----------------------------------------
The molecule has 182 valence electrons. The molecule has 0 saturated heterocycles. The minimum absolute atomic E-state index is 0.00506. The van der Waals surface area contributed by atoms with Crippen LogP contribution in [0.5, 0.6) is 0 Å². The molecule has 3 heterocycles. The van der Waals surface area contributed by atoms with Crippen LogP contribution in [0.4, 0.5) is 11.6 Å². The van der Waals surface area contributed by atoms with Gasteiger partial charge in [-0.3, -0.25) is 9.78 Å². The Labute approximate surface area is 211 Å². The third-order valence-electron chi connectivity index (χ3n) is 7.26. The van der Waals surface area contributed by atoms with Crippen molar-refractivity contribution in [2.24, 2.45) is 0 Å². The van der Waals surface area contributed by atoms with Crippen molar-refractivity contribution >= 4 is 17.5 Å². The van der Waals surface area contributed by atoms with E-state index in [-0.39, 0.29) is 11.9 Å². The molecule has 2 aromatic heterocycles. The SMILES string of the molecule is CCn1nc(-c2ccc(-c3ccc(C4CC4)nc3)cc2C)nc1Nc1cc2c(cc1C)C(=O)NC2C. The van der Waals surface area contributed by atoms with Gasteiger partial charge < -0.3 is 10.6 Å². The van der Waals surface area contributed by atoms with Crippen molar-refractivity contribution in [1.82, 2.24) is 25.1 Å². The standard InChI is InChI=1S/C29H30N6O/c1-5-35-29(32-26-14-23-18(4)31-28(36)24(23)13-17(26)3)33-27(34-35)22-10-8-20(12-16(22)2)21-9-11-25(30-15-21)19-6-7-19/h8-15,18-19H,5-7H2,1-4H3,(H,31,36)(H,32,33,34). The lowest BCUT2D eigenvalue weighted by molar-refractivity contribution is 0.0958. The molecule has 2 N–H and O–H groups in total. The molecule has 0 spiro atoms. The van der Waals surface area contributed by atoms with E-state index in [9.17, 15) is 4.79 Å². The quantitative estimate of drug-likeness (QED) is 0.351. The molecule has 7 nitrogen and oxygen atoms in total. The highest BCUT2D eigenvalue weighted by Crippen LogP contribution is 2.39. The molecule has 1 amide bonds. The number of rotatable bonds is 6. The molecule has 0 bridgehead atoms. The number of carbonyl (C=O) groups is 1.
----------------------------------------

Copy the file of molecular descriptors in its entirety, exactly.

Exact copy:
The molecule has 182 valence electrons. The molecule has 0 saturated heterocycles. The minimum absolute atomic E-state index is 0.00506. The van der Waals surface area contributed by atoms with Crippen LogP contribution in [0.5, 0.6) is 0 Å². The molecule has 3 heterocycles. The van der Waals surface area contributed by atoms with Crippen LogP contribution in [0.4, 0.5) is 11.6 Å². The van der Waals surface area contributed by atoms with Gasteiger partial charge in [-0.3, -0.25) is 9.78 Å². The Labute approximate surface area is 211 Å². The third-order valence-electron chi connectivity index (χ3n) is 7.26. The van der Waals surface area contributed by atoms with Crippen molar-refractivity contribution in [2.24, 2.45) is 0 Å². The van der Waals surface area contributed by atoms with Crippen molar-refractivity contribution >= 4 is 17.5 Å². The van der Waals surface area contributed by atoms with E-state index in [-0.39, 0.29) is 11.9 Å². The molecule has 2 aromatic heterocycles. The SMILES string of the molecule is CCn1nc(-c2ccc(-c3ccc(C4CC4)nc3)cc2C)nc1Nc1cc2c(cc1C)C(=O)NC2C. The van der Waals surface area contributed by atoms with Gasteiger partial charge < -0.3 is 10.6 Å². The van der Waals surface area contributed by atoms with Crippen molar-refractivity contribution in [1.82, 2.24) is 25.1 Å². The standard InChI is InChI=1S/C29H30N6O/c1-5-35-29(32-26-14-23-18(4)31-28(36)24(23)13-17(26)3)33-27(34-35)22-10-8-20(12-16(22)2)21-9-11-25(30-15-21)19-6-7-19/h8-15,18-19H,5-7H2,1-4H3,(H,31,36)(H,32,33,34). The lowest BCUT2D eigenvalue weighted by molar-refractivity contribution is 0.0958. The molecule has 2 N–H and O–H groups in total. The molecule has 0 spiro atoms. The van der Waals surface area contributed by atoms with E-state index in [9.17, 15) is 4.79 Å². The quantitative estimate of drug-likeness (QED) is 0.351. The molecule has 7 nitrogen and oxygen atoms in total. The highest BCUT2D eigenvalue weighted by Crippen LogP contribution is 2.39. The molecule has 1 amide bonds. The number of rotatable bonds is 6. The molecule has 0 bridgehead atoms. The number of carbonyl (C=O) groups is 1.